08.31.2009 0

Paris When It Sizzles

  • On: 09/08/2009 09:30:44
  • In: Health Care
  • by David Bozeman

    With the passing of Labor Day, some are remembering the 4th anniversary of Hurricane Katrina. Of course, no recollection is complete without some snippy asides to the Bush Administration’s tardy, tepid response to those stranded in New Orleans.

    With the health care debate raging, another anniversary bears remembering. In 2003, an exceptionally harsh heat wave scorched much of Europe, including that haven of enlightened thinking and socialized health care known as France. Nearly 15,000 people, most of them elderly, died when temperatures throughout much of August exceeded 100 degrees. August, by the way, according to French tradition, is when most workers, including health-care professionals, head south for their annual holiday. Author Denis Boyles writes in 2005’s Vile France, “Add the 35-hour work week. . . and the month-point-five of paid time off each year and the endless array of three-day holidays and you have a nation that lives in a more or less permanent state of indolence.”

    As August wore on without any letup, hospitals and clinics, critically understaffed, could not offer care to thousands of sick and elderly French citizens overcome by the heat. Many, in fact, had closed complete wards for the month. Also in short supply were air conditioners, which, granted, are not a staple of French life. The health minister responded (from his vacation getaway) that the death rate was no worse than in previous summers, except in certain facilities.

    He did, however, establish a toll-free telephone system to offer help, basically advising the elderly to drink plenty of water. Funeral homes soon began turning bodies away, leaving them unclaimed in public morgues.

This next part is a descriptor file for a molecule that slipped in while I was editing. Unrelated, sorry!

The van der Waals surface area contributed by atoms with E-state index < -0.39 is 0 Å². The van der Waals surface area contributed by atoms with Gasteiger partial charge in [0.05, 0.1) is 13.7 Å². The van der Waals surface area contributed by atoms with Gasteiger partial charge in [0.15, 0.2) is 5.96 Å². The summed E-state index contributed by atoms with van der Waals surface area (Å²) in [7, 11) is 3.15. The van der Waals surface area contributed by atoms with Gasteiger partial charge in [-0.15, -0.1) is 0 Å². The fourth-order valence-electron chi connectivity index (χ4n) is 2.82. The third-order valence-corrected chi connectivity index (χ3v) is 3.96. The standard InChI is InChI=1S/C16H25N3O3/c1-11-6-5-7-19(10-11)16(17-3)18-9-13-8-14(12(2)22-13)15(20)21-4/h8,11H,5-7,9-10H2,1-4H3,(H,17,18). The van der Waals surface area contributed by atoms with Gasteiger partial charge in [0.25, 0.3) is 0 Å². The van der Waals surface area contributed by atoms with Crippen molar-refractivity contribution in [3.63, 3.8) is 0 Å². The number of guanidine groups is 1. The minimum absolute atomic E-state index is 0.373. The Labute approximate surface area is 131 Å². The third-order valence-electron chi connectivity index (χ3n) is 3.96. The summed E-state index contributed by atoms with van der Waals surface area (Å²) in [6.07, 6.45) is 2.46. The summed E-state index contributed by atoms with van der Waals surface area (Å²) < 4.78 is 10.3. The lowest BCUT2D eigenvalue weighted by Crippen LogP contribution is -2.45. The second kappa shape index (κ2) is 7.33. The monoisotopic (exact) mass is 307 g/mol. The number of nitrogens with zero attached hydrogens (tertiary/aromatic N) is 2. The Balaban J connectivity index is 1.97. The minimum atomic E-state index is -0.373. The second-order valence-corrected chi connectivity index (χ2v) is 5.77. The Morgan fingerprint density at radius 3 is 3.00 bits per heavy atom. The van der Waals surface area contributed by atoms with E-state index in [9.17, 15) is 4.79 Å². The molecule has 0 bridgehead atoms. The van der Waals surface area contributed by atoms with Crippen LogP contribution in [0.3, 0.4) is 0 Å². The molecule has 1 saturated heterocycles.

Other European nations saw lower death rates, mostly in the hundreds. Italy lost around 2000. Soon France, the envy of American liberals, had some explaining to do — yeah right! This was 2003, remember, and about the only nation on the world’s hit list was the US, which, under the leadership of George W. Bush, had just invaded the peaceful, sovereign nation of Iraq.

    The socialists, of course, blamed a government tradition of cutbacks, particularly in health care.

    The French Parliament released a report blaming widespread failure among agencies and health services to coordinate efforts.

    When in doubt, blame the socialists. Why? Because they were in charge. Because socialism, by its very nature, allows little or no competition. Here in America, we suffer the constraints of a mixed economy, which, while not outlawing competition, severely limits it. Ideally, greedy and unscrupulous doctors and insurance companies would fend for themselves in a free market where consumers could starve them by taking their dollars elsewhere. And that is who should dictate the terms of their health care — individual citizens. Liberals defend the sanctity of the doctor-patient relationship when abortion is involved. Otherwise, they have no problem with the state dictating the terms, which it certainly will if it controls the purse strings.

    More disturbing than the details of socialist control is the grasping, soul-stealing mentality it imparts. Citizens become wards of a bureaucratic state, compeing for finite resources, their individual impulses and spirit of voluntary cooperation numbed by government edict. The problem with socialism is not merely that it doesn’t work, but that it works all too well.

    Socialism, like any bureaucratic entity, is predicated mostly upon its own survival. Still, when confronted with dire situations, many axiomatically expect that compassionate government agencies will counterbalance the cold, greedy private sector. The European Heat Wave of ’03 certainly demanded extra measures of duty and devotion, but governments are not compassionate, people are, and the best systems are those that allow human goodness to flourish. According to Boyles, even if more doctors had wanted to help, they would have had to bypass the 35-hour rule. The fact that more people don’t rise up against socialism is due to a docile aspect of human nature that it preys upon, another reason this vile ideology should be eradicated from the earth. We should remember the ’03 heat wave, not just for being an example of neglect, but as a reminder of the care and compassion that only freedom provides for society’s most vulnerable citizens.

    David Bozeman is a Liberty Features Syndicated Writer.

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